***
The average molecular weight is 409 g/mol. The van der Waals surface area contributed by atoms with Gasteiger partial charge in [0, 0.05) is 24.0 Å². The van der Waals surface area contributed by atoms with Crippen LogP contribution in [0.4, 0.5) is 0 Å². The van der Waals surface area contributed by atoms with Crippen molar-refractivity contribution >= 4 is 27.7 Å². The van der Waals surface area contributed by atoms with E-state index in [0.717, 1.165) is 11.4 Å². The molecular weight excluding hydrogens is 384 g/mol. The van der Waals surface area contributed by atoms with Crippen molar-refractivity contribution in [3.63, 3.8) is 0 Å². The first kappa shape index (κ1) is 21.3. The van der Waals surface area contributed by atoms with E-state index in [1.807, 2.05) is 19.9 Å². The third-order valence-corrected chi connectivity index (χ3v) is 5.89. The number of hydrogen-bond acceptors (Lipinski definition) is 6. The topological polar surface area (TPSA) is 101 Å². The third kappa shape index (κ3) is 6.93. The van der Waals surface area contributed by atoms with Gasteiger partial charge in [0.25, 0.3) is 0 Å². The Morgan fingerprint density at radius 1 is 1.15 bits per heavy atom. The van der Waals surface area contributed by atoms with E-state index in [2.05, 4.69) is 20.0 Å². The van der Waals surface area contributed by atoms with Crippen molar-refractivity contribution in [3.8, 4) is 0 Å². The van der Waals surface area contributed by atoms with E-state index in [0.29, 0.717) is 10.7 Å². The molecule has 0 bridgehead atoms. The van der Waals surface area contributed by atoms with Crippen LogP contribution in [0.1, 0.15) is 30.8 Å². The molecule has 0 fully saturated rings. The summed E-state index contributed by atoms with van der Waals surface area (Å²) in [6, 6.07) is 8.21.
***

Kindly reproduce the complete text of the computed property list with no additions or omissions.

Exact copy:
The average molecular weight is 409 g/mol. The van der Waals surface area contributed by atoms with Gasteiger partial charge in [0, 0.05) is 24.0 Å². The van der Waals surface area contributed by atoms with Crippen LogP contribution in [0.4, 0.5) is 0 Å². The van der Waals surface area contributed by atoms with Crippen molar-refractivity contribution >= 4 is 27.7 Å². The van der Waals surface area contributed by atoms with E-state index in [0.717, 1.165) is 11.4 Å². The molecular weight excluding hydrogens is 384 g/mol. The van der Waals surface area contributed by atoms with Crippen molar-refractivity contribution in [3.63, 3.8) is 0 Å². The first kappa shape index (κ1) is 21.3. The van der Waals surface area contributed by atoms with E-state index in [1.807, 2.05) is 19.9 Å². The third-order valence-corrected chi connectivity index (χ3v) is 5.89. The number of hydrogen-bond acceptors (Lipinski definition) is 6. The topological polar surface area (TPSA) is 101 Å². The third kappa shape index (κ3) is 6.93. The van der Waals surface area contributed by atoms with Gasteiger partial charge in [0.25, 0.3) is 0 Å². The Morgan fingerprint density at radius 1 is 1.15 bits per heavy atom. The van der Waals surface area contributed by atoms with E-state index in [2.05, 4.69) is 20.0 Å². The van der Waals surface area contributed by atoms with Crippen molar-refractivity contribution in [3.8, 4) is 0 Å². The van der Waals surface area contributed by atoms with E-state index in [0.29, 0.717) is 10.7 Å². The molecule has 0 bridgehead atoms. The van der Waals surface area contributed by atoms with Crippen LogP contribution in [0.1, 0.15) is 30.8 Å². The molecule has 0 fully saturated rings. The summed E-state index contributed by atoms with van der Waals surface area (Å²) in [6, 6.07) is 8.21.